This tutorial covers the basic concepts of multithreading in Java. It begins with explaining what is multithreading, and then shows how to create your first threads in Java using two basic approaches – extending
Thread class and implementing
Runnable interface. Both approaches are explained with Java code examples showing thread creation and execution. Lastly, the tutorial explains the reasons why ‘implementing
Runnable’ approach for creating threads is preferred over ‘extending
Conceptual basics of multithreading
(Note – You can skip the theory part in this section if you already understand basic concepts of multithreading; but I would recommend that you still give it a quick look!)
Usually when we talk of multi-programming we refer to multiple programs running on a processor. A program is a set of instructions which when executed provides a specific functionality. An example of a commonly used program is a word processor such as MS Word. From the operating system point-of-view executing instances of programs are individual processes with each process having its own memory address space allocated to it.
As a process runs, it might need to take care of multiple internal tasks in parallel in order to deliver the complete set of functionalities which it offers. For example, as a person types in the word processor, there are multiple tasks running in the background. One task is responsible for saving changes in the document in a recovery file. Another task checks for spelling and grammatical errors as the user types. Yet another task does the basic task of displaying what a user types in the editor and so on.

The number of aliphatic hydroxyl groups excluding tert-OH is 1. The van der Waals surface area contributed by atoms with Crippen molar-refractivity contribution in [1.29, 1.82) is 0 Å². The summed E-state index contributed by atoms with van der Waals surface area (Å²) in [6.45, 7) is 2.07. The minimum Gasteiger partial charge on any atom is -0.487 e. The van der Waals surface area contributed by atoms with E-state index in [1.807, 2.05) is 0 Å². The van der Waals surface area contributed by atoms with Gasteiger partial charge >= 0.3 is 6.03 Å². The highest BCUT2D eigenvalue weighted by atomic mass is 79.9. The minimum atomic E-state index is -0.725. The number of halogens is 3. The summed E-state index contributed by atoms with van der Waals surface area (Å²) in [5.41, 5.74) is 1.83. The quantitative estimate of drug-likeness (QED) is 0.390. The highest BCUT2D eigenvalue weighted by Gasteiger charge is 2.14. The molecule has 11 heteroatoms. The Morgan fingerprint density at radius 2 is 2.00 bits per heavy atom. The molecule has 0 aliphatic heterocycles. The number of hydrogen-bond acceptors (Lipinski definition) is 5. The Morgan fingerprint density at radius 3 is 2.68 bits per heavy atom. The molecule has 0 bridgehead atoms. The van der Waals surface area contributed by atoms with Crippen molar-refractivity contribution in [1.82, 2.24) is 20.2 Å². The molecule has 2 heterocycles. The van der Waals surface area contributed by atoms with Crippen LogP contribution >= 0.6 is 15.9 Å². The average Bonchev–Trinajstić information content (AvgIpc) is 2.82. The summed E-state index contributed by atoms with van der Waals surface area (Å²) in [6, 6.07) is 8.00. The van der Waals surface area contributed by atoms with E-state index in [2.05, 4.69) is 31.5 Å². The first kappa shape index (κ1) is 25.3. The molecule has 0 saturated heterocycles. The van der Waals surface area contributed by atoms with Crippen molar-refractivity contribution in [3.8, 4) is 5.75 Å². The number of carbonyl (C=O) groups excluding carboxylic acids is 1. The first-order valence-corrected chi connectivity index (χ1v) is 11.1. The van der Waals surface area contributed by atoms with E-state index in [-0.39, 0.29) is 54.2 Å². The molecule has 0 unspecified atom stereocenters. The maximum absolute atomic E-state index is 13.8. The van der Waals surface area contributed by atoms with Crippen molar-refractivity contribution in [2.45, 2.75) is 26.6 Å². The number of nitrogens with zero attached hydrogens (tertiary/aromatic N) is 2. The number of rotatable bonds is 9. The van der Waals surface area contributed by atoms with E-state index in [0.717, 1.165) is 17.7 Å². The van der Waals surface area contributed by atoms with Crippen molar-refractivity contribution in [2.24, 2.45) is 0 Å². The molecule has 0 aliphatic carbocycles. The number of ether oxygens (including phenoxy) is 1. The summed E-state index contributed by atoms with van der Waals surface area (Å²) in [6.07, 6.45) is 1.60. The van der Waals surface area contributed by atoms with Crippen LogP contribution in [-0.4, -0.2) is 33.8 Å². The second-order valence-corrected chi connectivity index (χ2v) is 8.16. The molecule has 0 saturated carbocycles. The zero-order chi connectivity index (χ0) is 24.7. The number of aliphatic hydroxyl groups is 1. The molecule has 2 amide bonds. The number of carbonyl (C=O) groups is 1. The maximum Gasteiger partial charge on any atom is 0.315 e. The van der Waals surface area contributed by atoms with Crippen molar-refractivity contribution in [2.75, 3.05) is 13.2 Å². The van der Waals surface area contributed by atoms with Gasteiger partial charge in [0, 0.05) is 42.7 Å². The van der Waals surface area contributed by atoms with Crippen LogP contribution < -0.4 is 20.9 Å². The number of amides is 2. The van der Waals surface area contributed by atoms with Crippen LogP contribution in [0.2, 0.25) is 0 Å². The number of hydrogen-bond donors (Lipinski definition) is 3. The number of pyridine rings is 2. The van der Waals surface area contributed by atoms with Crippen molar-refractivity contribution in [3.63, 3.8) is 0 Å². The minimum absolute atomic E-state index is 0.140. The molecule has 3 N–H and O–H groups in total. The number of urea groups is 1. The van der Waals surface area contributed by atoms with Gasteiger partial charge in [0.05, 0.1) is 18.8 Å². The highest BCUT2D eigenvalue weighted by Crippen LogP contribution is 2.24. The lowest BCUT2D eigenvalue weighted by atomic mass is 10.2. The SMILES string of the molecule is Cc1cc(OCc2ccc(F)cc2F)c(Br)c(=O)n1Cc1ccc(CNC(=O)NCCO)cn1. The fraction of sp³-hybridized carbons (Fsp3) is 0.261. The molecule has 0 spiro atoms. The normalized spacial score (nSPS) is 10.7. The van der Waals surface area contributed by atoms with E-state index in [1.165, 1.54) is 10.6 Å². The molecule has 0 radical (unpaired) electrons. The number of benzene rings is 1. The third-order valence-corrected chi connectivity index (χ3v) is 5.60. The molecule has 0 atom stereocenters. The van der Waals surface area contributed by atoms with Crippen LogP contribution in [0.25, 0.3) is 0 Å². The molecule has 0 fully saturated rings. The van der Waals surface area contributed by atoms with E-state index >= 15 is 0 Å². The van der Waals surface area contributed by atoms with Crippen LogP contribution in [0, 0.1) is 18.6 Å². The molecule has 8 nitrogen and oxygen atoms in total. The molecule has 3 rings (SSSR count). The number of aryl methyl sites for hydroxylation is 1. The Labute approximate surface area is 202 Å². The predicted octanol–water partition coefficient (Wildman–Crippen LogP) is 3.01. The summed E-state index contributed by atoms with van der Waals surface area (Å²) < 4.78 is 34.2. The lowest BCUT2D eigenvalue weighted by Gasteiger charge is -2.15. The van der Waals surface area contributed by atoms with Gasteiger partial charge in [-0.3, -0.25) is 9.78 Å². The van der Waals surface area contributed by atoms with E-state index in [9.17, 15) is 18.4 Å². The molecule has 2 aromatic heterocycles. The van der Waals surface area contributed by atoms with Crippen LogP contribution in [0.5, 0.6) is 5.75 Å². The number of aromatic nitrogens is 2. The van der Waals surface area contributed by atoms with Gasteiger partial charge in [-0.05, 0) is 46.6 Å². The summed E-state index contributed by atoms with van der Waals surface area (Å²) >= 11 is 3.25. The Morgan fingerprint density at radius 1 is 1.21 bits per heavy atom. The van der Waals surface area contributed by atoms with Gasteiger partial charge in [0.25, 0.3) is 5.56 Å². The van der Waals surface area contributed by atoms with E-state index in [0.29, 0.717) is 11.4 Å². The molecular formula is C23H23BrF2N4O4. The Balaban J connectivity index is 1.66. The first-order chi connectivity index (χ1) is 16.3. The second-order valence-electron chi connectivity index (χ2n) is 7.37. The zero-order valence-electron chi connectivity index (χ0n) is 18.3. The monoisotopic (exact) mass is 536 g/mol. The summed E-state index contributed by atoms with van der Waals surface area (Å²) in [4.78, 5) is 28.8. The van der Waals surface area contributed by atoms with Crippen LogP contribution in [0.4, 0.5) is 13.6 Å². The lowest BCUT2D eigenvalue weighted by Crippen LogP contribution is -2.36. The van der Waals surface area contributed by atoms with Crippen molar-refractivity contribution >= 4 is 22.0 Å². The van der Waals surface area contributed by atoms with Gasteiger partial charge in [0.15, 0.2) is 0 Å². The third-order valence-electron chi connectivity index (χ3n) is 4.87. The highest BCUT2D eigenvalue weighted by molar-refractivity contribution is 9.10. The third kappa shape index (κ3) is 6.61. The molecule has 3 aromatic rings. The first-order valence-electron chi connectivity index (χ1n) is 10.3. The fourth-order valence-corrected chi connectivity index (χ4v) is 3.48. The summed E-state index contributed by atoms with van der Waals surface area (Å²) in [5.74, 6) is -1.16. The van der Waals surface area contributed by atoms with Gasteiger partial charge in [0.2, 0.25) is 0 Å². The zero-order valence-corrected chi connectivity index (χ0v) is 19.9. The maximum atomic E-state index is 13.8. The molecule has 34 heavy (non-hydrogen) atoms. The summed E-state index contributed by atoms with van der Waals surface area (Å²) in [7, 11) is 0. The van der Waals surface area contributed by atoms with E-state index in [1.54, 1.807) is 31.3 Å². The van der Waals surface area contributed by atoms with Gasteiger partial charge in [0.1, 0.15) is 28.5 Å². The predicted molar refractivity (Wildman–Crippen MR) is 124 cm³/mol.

All the above mentioned tasks are internal to the word processor program, i.e. they share the same memory address space which has been allocated to the word processor by the operating system. At the same time these internal tasks need to execute together or in parallel to ensure the program’s functionalities are available to its users at the same time. Each of these parallel tasks are the smallest units of independent work carried out by program, and are instances of individual threads working to make the whole program work together.
To summarize the relation between programs, processes and threads. A program in execution is a process, and an executing process can have multiple threads running in parallel within it to accomplish multiple tasks that the process needs to carry out. The diagram below depicts the relationship between processes and threads.